Notably, the Court recited the warning from Pfizer, a company that makes the vaccine, as follows: [1]

“There is a remote chance that the Pfizer vaccine could cause severe allergic reaction… Signs of an allergic reaction include difficulty breathing, swelling of the face and throat, a fast heartbeat, a bad rash, dizziness and weakness. Inflammation of the heart have occurred in some people who have received the Pfizer vaccine….” [1]

Justice Pazaratz also quotes from Dr. Robert Malone who warns that [1]

“therapeutic approaches that are still in the research phase are being imposed on an ill-informed public” and that  “public health leadership has stepped over the line and is now violating the bedrock principles which form the foundation upon which the ethics of clinical research are built.” [1]

‘Anyone reading even some of the articles presented by the mother would likely conclude that these are complicated and evolving issues, and there can be no simplistic presumption that one side is right and that the other side is comprised of a bunch of crackpots. That’s why the court should require evidence rather than conclusory statements.” [2]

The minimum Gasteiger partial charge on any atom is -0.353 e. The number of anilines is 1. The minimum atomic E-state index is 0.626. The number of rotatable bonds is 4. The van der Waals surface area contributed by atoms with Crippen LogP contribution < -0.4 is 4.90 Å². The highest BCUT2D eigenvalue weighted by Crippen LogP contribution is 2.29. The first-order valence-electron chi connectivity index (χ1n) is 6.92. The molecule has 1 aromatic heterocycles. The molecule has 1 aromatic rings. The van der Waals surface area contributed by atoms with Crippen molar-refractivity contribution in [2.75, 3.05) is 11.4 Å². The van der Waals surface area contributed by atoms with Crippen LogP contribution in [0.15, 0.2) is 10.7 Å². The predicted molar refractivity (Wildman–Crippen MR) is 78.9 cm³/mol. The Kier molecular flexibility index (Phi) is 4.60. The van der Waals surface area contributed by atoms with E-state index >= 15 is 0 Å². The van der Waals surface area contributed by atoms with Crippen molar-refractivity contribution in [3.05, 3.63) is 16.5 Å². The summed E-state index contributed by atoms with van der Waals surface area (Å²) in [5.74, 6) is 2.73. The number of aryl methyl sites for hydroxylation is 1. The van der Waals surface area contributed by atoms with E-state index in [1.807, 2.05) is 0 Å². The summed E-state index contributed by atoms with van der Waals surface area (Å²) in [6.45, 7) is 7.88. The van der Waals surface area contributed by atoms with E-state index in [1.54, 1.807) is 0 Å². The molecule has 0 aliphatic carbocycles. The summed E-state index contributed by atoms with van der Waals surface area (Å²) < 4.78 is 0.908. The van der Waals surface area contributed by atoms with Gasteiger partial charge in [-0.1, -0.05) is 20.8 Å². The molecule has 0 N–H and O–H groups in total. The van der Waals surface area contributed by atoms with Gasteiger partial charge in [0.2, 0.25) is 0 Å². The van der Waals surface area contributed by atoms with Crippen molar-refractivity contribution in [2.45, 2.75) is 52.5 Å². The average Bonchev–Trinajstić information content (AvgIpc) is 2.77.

The father, meanwhile, provided no evidence that the mother’s views had been debunked, the judge wrote. [2]

 

On Government Mistakes

Justice Alex Pazaratz found that the vaccines’ potential side effects justified her caution. He cited a long list of rights abuses to explain why courts should not simply defer to government experts. [3]

Justice Pazaratz points out other areas of life and the law where the government was wrong, including the Motherrisk expert evidence that turned out to be disastrous for families; the residential school system; the sterilization of Eskimo women; and the thalidomide crisis of the 1950’s. [1]

“What about the residential school system? For decades the government assured us that taking Indigenous children away – and being willfully blind to their abuse – was the right thing to do. We’re still finding children’s bodies,”[3]

“How about sterilizing Eskimo [sic] women? The same thing. The government knew best. Japanese and Chinese internment camps during World War II? The government told us it was an emergency and had to be done. Emergencies can be used by governments to justify a lot of things that later turn out to be wrong.” [3]